The study of the relationship between population and disease generally falls under the discipline of epidemiology, although it may also be studied under the relatively new field of disease ecology.
Epidemiology is defined by the World Health Organization (WHO) as “the study of the distribution and determinants of health-related states (including disease), and the application of this study to the control of diseases and other health problems.” This means is that epidemiologists look at where specific health problems are found and how they spread among the population as a whole and among certain subgroups of the population (i.e., distribution) and the factors and causes (i.e., determinants) of these diseases and disorders. They then use this information to help prevent and control diseases and disorders and improve public health. Epidemiologists differ from clinical physicians because they work to understand the steps needed to prevent or cure disease in whole populations or subpopulations, while clinical physicians generally are focused on preventing or curing disease in individual patients.
The word epidemiology comes from three Greek words. Epi means “among”, demos refers to “people”, and ology means “study”. Thus, epidemiology means the study of what (health issues) are among the people.
From the earliest times, physicians have sought to understand the causes of disease, but a systematic study of the causes and spread of disease in entire populations did not take off until the mid-1800s. A massive cholera outbreak occurred in London in late August 1854. Within three days 127 people died. The death rate of those who became ill was about 12%. Before the outbreak was over, more than 600 people died. John Snow (1813–1858), a physician, essentially established the science of epidemiology when he had the idea of mapping the locations where cholera cases occurred. Snow's map showed that most cholera cases clustered around certain city water pumps, while very few cases of cholera occurred in buildings with private wells.
Snow convinced the municipal authorities to disable a public pump in the Soho area of London where the number of cholera cases was highest. Almost immediately, the cholera outbreak subsided in that area. From this, Snow as able to deduce that cholera was caused by contamination of the water. Snow's discovery was the beginning of the science that became epidemiology. His findings were a major event in public health and helped shift the focus of water treatment from taste and clarity to controlling waterborne pathogens.
The history of epidemiology is closely connected to the history of public health. Until the 1940s, epidemiologists were primarily concerned with learning how communicable diseases were cause and how they spread. It was well known that when people were crowded together, disease was common and spread quickly and easily. In studying diseases such as tuberculosis, epidemiologists came to understand that population density alone was not responsible for disease distribution. Socioeconomic factors were also at work.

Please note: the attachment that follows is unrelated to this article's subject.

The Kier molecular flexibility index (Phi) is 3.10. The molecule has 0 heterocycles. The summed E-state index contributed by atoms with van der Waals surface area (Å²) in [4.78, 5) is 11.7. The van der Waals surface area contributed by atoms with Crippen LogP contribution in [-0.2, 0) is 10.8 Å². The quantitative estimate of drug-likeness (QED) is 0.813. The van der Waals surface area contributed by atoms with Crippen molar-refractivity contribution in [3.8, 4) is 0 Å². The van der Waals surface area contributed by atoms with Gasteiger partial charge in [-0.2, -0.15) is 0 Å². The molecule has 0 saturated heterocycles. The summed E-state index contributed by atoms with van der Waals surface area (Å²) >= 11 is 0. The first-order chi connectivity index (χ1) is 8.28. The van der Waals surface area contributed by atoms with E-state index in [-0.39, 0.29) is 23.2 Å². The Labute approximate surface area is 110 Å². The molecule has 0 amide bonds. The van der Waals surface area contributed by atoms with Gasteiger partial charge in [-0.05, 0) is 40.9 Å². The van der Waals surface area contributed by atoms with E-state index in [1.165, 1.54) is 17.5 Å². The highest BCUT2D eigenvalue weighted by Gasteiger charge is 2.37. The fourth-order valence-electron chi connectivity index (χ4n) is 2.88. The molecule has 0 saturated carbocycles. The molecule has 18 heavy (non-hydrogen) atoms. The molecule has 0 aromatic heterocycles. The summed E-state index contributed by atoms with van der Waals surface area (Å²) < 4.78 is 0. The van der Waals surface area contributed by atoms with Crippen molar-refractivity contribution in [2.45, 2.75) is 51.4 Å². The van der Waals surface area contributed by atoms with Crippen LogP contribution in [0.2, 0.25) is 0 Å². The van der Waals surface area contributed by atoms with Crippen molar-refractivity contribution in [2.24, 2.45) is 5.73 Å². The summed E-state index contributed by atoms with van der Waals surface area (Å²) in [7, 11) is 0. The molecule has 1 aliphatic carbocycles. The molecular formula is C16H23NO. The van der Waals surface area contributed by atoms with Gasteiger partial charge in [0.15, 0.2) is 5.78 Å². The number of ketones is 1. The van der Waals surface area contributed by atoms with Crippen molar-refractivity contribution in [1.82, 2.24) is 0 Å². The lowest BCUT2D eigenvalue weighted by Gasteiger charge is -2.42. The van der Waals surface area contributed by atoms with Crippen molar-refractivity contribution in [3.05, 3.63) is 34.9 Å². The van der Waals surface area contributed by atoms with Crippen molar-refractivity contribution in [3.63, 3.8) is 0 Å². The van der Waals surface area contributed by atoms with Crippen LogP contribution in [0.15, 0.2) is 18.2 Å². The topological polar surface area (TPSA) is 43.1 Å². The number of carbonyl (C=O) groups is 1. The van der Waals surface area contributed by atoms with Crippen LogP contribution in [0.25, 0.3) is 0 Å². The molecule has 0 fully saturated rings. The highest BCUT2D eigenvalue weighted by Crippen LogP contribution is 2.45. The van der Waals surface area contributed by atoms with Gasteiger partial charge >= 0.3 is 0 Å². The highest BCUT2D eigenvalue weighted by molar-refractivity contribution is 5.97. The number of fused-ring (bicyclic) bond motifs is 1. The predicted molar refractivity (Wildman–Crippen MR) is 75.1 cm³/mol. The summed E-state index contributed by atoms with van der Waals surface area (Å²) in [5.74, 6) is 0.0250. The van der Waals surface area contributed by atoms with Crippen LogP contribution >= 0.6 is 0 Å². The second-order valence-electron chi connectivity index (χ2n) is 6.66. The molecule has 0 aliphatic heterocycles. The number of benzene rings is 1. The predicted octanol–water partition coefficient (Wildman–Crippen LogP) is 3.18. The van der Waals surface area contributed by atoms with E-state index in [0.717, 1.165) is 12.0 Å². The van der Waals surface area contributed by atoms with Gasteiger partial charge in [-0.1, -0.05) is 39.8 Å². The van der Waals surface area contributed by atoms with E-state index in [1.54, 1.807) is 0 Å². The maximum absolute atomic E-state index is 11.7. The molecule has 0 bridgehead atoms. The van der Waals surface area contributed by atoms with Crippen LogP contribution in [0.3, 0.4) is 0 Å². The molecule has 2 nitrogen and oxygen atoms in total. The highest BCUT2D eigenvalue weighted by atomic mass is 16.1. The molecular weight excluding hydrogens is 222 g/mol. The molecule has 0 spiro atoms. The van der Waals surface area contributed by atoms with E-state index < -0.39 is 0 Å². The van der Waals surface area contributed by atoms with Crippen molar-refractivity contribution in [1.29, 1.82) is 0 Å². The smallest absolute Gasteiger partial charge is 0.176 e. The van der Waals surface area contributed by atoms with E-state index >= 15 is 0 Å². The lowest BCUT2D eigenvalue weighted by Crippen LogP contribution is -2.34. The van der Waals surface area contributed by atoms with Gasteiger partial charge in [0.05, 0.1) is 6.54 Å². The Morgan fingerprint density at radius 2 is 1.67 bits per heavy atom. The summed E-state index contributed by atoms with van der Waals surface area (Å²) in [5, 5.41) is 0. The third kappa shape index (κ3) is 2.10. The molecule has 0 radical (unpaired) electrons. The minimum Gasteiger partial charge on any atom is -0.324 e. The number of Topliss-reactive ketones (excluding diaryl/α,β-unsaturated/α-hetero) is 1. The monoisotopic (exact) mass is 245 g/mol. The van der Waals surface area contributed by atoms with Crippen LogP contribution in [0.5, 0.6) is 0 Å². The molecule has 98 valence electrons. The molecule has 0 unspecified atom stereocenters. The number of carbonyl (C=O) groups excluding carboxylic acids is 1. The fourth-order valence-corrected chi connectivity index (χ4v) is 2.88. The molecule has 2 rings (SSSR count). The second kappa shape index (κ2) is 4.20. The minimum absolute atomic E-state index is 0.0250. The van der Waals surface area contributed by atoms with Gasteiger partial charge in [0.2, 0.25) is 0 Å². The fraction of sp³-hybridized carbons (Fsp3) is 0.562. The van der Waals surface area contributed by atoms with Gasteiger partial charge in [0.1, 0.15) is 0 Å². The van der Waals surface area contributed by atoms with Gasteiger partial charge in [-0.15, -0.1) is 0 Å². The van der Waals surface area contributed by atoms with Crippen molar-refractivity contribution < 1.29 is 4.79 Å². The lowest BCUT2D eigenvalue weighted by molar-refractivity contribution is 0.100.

People who lived in crowded conditions generally were less well nourished, had limited access to health care, were less well educated about disease, often shared living space with disease-carrying animals (rats, insects), and tended to have more physically stressful lives than people who lived in less crowded conditions. Understanding the connection between socioeconomic factors and disease informed public health policy throughout the first half of the twentieth century.
The publication of Rachel Carson's book Silent Spring in 1962 increased awareness of chemicals and toxins in the environment and started the environmental movement. Epidemiology expanded into studying the relationship between environmental toxins other noncommunicable diseases. Examples include the relationship between asthma and air pollution, asbestos exposure and mesothelioma, and ultraviolet light and malignant melanoma. Legal changes in allowable exposure to toxins, banning of certain chemicals, and better product labeling have occurred and will continue to occur because of this research.
Other branches of epidemiology still focus on tracking emergent communicable diseases such as avian influenza and SARS, while still others concentrate on the relationship between social habits, living environments, and disease in various subpopulations. As more and more is learned about the connection between changes in genes and the development of specific diseases, epidemiologists will likely expand their study of the role environmental toxins play as triggers for genetic changes in specific subpopulations.
See also Air pollution ; Asbestos ; Asthma ; Cholera ; Communicable diseases ; Epidemiology ; Melanoma ; Severe Acute Respiratory Syndrome (SARS) ; Smoking ; Tuberculosis .
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National Institute of Environmental Health Science, P.O. Box 12233, MD K3-16, Research Triangle Park, NC, 27709, (919) 541-1919, Fax: (919) 541-4395, http://www.niehs.nih.gov .
United States Centers for Disease Control and Prevention (CDC), 1600 Clifton Road, Atlanta, GA, 30333, (404) 639-3534, (800) CDC-INFO (800-232-4636); TTY: (888) 232-6348, email@example.com, http://www.cdc.gov .
World Health Organization, Avenue Appia 20, 1211 Geneva 27, Switzerland, +2241 791 21 11, Fax: +2241 791 31 11, firstname.lastname@example.org, http://www.who.int .
Tish Davidson, AM